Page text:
Lower functioning sociopaths generally get identified because their actions are obvious and the sort that invite jail time or public shaming. But higher functioning sociopaths know the letter of the law and cover their tracks in such a way that they are rarely figured as the source of marginalization/breaches of trust. Dr. Ginger referenced this personality type within the last week.

    Perhaps, then, the only way to "reach" or reform a sociopath is to meaningfully demonstrate the value of trust in such a way that the sociopath with be interested in holding up their end of a stated bargain. If that wound can be healed, then the sociopath becomes at worst someone who is mildly autistic instead of deliberately malevolent.

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    1. bc their brains would likely still process emotion differently. They would still have to rely primarily on cognitive empathy.

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  46. Wow, wouldn't that be amazing! I'd sign up for that possibility any day. I miss my friend a lot, and if we could figure it out, it could benefit us, and possibly have a trickle down effect and heal other relationships as well. Great topic today!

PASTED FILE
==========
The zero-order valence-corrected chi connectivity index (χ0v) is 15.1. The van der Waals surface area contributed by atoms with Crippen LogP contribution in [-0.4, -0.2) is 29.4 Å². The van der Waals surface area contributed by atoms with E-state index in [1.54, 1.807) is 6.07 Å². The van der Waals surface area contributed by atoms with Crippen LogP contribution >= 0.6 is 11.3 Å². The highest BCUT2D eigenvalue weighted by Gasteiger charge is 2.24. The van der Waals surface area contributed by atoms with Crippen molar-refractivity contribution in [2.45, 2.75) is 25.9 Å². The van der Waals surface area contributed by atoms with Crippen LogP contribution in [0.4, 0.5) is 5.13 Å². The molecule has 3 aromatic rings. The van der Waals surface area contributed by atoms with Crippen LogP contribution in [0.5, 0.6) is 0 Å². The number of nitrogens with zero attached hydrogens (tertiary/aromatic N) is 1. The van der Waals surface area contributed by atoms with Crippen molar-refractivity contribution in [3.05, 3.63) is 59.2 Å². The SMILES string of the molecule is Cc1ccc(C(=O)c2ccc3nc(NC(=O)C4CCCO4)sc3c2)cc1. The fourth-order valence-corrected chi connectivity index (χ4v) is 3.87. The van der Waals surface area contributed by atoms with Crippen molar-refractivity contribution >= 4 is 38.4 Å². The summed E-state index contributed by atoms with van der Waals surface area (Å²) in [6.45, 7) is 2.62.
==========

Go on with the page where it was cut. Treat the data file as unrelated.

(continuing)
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  47. Are ME's tweets her own quotes or other people's quotes?

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    1. sometimes her's, sometimes other people's.

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  48. great post M.E. I often wonder about my SO -- where he would be without his religious upbringing. He has morals. but could never follow hard legalistic abusive religion that was tainted with alluring intellectual theology. he left home early cuz of it, but it had its function and purpose. where would he be without it (this moral compass). i question this lots. it gave him a guide to follow. we are out of the church setting, and now he's asked to go back years later. i fought, and fought hard against it. but he agreed liberal type setting only. o my fuckin dear, here we go again. i like it, i do, but its over-rated. i think we need guides and accountability (not abusive though) to follow, other people to help, or else we can go off limits, anyone does,LOL. i hesitate, he brought it up last month. nothings happened yet. thank god.

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  49. Superchick, Real morals or ones such as those of M.E.? The way you worded it is a little unclear.

    Neat post Mach, I don't trust but rather I expect.